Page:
Thursday 18 January 2018

Katie Byrne: Over the years, many armchair psychologists have diagnosed my personality type as ADHD (Attention Deficit Hyperactivity Disorder)

Katie Byrne
Katie Byrne

Over the years, many armchair psychologists - friends, colleagues and one boyfriend - have diagnosed my personality type as ADHD (Attention Deficit Hyperactivity Disorder).

When I read about the symptoms, I'm generally forced to conclude that they might be on to something. Impulsiveness - tick. Hyper-focus - tick. Easily distracted...

If I was writing this for a US newspaper, I would at this point talk about the 'aha' moment or the epiphany. It was as though it was written just about me / It was then that I realised I wasn't alone / For the first time in a long time, I cried.

Nah. The truth is that it took me approximately 15 years (difficulty completing tasks - tick) to read about the symptoms in their entirety, and the self-diagnosis made me more confident in my abilities than aware of my shortcomings.

Of course, it's comforting to have a label to put on my personal peculiarities, just as it is to have a ready-made excuse for the next time I zone out.

The long-distance lover calls this "Katie-land", which is considerably more compassionate than the people who wave their hands in front of my face when I begin to daydream.

Zoning out "without realising it, even in the middle of a conversation" is a trademark symptom of ADHD. As is excessive fidgeting, which is my excuse for the time I set a menu on fire and got my schoolmates and I barred from a cafe we liked to frequent.

These days, I can't sit in a bar without ripping a coaster into a million pieces, tearing open a sugar sachet and swirling the granules into pretty little mandalas or constructing origami birds out of fliers. Ironically, it helps me focus.

I recently read a study that concluded that children with ADHD perform better when they are allowed to fidget. I don't think I would have been able to stay in my chair during my schooldays if I wasn't toe-tapping and leg-swinging.

Of course, ADHD wasn't common parlance back then. You were described as "hyper" by your peers and "hugely disruptive" by your teachers. Back then, it wasn't common to be prescribed an amphetamine like Ritalin (which has a paradoxical effect on hyperactive people) either.

I have since calmed down immensely. My pals still nickname me "The Intensifier", but the symptoms I readily identify with have declined with age. I mostly attribute this to discovering holistic modalities like yoga and meditation, and adopting a one-thing-at-a-time approach to tasks.

Giving up alcohol also helped - you should never put petrol on a fire - although I sometimes still cringe the morning after the night before. "Blurting" is another ADHD symptom. Tick!

At least I've developed something of a filter, just as I no longer interrupt conversations. In saying that, I often walk into the bathroom to wash my hands and end up applying a facemask, and I can't walk past an advertising hoarding without deeply considering the cultural implications of the typography.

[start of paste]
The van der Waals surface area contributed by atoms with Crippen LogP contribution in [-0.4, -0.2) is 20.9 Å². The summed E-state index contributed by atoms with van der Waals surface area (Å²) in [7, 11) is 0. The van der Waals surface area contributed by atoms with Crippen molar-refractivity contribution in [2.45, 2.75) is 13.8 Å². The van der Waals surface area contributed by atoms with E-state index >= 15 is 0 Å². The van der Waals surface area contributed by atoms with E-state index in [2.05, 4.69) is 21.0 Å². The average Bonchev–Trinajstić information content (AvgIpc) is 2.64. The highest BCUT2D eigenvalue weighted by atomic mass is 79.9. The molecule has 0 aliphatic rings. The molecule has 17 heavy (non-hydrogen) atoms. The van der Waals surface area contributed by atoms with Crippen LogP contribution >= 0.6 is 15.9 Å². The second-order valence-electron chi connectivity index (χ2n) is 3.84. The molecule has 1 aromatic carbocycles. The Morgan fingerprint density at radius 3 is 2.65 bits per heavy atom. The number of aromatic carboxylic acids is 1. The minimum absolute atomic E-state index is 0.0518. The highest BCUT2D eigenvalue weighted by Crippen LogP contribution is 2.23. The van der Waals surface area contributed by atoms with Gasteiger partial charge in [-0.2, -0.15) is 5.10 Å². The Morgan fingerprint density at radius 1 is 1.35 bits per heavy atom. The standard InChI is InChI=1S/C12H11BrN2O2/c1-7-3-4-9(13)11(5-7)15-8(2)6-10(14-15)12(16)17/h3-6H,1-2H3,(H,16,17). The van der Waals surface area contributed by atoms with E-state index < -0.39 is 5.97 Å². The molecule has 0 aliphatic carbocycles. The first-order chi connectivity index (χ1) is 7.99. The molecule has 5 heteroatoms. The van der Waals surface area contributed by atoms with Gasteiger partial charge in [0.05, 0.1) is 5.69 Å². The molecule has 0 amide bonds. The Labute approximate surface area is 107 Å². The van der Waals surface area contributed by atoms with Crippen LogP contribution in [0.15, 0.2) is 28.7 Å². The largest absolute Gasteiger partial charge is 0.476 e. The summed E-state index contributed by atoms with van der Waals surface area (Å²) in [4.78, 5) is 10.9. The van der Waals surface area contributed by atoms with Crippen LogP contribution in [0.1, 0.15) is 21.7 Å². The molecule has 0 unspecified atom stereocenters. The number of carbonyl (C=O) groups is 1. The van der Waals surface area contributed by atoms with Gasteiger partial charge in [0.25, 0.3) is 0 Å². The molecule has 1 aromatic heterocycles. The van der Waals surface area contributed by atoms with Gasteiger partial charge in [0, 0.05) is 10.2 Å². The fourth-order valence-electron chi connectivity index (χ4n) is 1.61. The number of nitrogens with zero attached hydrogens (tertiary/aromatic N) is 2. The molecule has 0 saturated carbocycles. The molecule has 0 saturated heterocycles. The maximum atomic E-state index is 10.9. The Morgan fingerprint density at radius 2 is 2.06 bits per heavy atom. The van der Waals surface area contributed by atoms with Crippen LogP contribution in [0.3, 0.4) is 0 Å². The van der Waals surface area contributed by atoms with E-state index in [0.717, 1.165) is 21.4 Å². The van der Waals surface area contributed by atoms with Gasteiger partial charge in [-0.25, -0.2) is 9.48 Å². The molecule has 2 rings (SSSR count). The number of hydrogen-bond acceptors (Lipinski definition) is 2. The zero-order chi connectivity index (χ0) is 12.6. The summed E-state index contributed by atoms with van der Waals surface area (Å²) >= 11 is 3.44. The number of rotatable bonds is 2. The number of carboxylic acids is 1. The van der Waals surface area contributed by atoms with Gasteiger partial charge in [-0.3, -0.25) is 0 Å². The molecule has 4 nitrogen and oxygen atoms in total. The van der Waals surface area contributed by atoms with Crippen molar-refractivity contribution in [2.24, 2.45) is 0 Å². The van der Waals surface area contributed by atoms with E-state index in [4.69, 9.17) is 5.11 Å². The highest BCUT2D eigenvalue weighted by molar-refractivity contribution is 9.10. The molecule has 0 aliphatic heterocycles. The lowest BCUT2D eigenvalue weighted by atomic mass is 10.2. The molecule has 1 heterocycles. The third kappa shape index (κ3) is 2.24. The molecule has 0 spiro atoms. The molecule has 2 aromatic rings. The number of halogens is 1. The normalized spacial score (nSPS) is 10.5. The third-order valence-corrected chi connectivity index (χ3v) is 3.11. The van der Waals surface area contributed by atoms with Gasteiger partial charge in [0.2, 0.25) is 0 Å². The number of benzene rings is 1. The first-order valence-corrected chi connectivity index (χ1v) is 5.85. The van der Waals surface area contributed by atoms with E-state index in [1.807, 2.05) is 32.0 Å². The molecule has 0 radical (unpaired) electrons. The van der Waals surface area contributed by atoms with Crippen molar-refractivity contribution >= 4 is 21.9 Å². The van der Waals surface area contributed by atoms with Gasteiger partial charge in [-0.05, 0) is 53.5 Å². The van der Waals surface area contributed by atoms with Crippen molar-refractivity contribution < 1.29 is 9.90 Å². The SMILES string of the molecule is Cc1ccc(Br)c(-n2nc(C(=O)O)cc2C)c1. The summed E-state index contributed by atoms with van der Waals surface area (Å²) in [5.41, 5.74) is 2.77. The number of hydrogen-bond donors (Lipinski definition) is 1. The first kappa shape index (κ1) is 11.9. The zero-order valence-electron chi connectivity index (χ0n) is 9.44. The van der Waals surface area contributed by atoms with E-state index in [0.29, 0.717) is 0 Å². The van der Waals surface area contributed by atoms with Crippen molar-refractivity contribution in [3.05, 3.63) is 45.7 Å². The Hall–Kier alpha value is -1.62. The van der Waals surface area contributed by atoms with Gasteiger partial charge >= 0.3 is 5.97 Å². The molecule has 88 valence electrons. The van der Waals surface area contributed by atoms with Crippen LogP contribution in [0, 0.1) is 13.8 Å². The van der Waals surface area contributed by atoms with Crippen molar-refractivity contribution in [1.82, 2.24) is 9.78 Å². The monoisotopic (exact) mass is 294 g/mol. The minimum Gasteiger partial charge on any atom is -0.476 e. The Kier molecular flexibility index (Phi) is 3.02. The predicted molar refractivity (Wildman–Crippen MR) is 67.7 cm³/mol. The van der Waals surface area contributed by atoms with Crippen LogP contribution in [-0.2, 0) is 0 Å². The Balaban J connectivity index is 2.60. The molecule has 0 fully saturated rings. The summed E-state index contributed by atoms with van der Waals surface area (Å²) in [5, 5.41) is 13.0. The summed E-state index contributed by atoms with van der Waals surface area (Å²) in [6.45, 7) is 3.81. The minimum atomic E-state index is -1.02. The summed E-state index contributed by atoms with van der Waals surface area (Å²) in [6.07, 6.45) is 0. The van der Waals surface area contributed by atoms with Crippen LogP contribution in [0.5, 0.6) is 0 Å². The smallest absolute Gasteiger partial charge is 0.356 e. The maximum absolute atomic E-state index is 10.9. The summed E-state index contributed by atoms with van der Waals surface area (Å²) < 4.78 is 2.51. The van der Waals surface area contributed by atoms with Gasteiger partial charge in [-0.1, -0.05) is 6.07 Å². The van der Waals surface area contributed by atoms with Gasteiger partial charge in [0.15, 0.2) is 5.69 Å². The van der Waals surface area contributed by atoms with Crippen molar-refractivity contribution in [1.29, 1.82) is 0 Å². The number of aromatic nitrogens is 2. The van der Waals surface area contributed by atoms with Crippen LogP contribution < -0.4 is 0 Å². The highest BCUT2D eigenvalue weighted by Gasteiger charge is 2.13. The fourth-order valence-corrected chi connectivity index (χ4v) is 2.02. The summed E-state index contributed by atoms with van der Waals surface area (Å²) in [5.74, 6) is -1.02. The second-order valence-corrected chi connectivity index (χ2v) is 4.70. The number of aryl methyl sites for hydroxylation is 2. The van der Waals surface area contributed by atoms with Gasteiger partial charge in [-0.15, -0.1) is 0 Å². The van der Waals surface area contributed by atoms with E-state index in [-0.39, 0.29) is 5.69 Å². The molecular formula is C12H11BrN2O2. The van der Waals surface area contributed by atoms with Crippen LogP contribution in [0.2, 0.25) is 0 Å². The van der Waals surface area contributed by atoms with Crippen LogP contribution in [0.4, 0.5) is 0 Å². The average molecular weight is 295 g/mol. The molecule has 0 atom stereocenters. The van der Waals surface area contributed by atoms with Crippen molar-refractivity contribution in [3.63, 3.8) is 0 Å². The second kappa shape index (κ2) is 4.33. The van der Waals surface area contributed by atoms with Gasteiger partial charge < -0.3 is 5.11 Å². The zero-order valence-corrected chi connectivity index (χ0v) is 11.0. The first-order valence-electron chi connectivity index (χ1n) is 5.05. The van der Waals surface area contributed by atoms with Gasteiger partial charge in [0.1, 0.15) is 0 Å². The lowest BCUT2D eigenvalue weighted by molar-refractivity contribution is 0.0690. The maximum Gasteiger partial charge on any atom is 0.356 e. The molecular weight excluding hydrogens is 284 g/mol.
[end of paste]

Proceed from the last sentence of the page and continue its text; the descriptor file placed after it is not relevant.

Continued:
I once went food shopping with a pal with a similar personality profile. My basket was empty, save for a skipping rope, and her basket was empty, save for a Kenwood smoothie maker when we bumped into each other in the frozen food aisle 10 minutes later.

There's a fridge magnet that reads: "I wish I could sleep, but then my stupid ADHD kicks in and well, basically, one sheep, two sheep, cow, turtle, duck, old McDonald had a farm, heeeeey Macarena." That sounds about right.

I can spot another member of my ilk a mile off (something to do with the electromagnetic field) and I immediately know that we can skip the small talk and get stuck into a hypersonic non-linear conversation. We'll become best friends within the hour, swap phone numbers and then never see each other again. People with ADHD get bored easily.

They are also monomaniacs and non-conformists by nature. This is why they thrive in dynamic, fast-paced environments where they are unbridled by traditional structures. They are creators, entrepreneurs, system-busters and leaders, just as they are class clowns and college drop-outs.

ADHD is often diagnosed when a student becomes disruptive. There's one in every class, according to the teaching community. What tends to follow is an attempt to push a square peg into a round hole.

Perhaps they should consider more engaging, multi-sensory forms of teaching. Surely every student would benefit from lessons that don't involve regurgitating text books and underlining sentences.


Or why don't we label the people that cause ADHD personalities to drift off? Why don't we identify the symptoms of the chronically dull: difficulty forming opinions of their own, seemingly oblivious to subtle energy shifts and body language, monotone voice, liable to say things like "you wait for ages for a bus and then three come at once".

Maybe they should be dosed with amphetamines?

It makes me sad to think of all the children medicated for having high energy. Why would you suppress a force of nature? It's akin to quelling a wave or containing a flame.

Granted, some parents and teachers just can't cope, but I would hope that Ritalin and Adderall are the last resort rather than the first line of defence.

The focus should be on developing coping skills, grounding exercises and relaxation outlets. Help them discover their passion and you'll discover a super-human level of focus.

Yes, there's one in every class, but what would a classroom be without them?

'It makes me sad to think of all the children medicated for having high energy'

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